Bernstein’s Deficit Hypothesis and the Nigerian Context : A Survey of the Performance of Students in the English Language in their Senior School Certificate Examinations

Ajayi Temitope Michael


The English language is the major medium of instruction in the Nigerian educational system. However, the teaching of the language as a subject in the country’s educational system brings unequal access to knowledge across the various and varying social classes attested to in the country; a saddening picture that captures the arguments of Basil Bernstein on language and social class, code theory, which his critics have termed Deficit Hypothesis. In Nigeria, some children, by virtue of their parents’ educational status, stand the chance of acquiring the mastery of the language better than their counterparts, especially as depicted in their performances in the language in the Senior School Certificate Examinations. This work therefore examines the influence of the educational status of parents on the performances of their children in the English language in their Senior School Certificate Examinations (SSCE), within the purview of Bernstein’s position on language and social class.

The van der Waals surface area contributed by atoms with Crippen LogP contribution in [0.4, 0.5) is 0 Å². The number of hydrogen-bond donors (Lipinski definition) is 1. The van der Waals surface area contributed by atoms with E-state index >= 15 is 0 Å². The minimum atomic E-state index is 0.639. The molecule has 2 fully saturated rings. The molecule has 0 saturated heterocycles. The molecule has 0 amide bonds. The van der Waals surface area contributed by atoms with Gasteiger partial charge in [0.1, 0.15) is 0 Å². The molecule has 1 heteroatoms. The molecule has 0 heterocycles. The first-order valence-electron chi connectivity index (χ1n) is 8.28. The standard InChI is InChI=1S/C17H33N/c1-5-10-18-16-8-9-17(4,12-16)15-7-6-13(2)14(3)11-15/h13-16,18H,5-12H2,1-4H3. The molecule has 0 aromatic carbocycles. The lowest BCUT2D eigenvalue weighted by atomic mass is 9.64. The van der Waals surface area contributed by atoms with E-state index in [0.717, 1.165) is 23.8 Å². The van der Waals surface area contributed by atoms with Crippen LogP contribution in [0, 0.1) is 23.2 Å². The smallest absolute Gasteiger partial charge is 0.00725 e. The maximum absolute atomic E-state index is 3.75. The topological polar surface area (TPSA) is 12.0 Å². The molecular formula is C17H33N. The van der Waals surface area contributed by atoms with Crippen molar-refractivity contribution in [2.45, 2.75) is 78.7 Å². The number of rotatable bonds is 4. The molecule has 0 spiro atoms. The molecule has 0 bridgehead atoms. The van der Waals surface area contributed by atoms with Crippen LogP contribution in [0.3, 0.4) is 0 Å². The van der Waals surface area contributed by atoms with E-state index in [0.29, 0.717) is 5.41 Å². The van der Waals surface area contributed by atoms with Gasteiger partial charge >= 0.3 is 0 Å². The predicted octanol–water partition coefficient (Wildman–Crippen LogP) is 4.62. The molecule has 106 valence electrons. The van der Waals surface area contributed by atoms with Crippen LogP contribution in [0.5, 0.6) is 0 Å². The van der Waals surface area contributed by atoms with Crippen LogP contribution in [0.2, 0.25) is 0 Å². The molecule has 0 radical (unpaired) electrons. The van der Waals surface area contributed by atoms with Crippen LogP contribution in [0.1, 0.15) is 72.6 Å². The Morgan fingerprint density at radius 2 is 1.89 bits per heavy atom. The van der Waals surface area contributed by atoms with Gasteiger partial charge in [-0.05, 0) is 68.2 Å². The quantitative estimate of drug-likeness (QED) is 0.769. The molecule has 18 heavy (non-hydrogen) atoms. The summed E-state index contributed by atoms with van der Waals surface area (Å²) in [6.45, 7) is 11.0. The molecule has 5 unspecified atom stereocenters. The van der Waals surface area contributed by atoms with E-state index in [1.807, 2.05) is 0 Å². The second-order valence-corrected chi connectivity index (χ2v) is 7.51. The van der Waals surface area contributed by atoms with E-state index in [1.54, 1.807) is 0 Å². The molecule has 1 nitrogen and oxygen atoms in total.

Keywords: English Language, parents’ educational status, Bernstein’s Deficit Hypothesis, students’ performance, Nigeria

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 [ISSN 0856-9965 (Print)]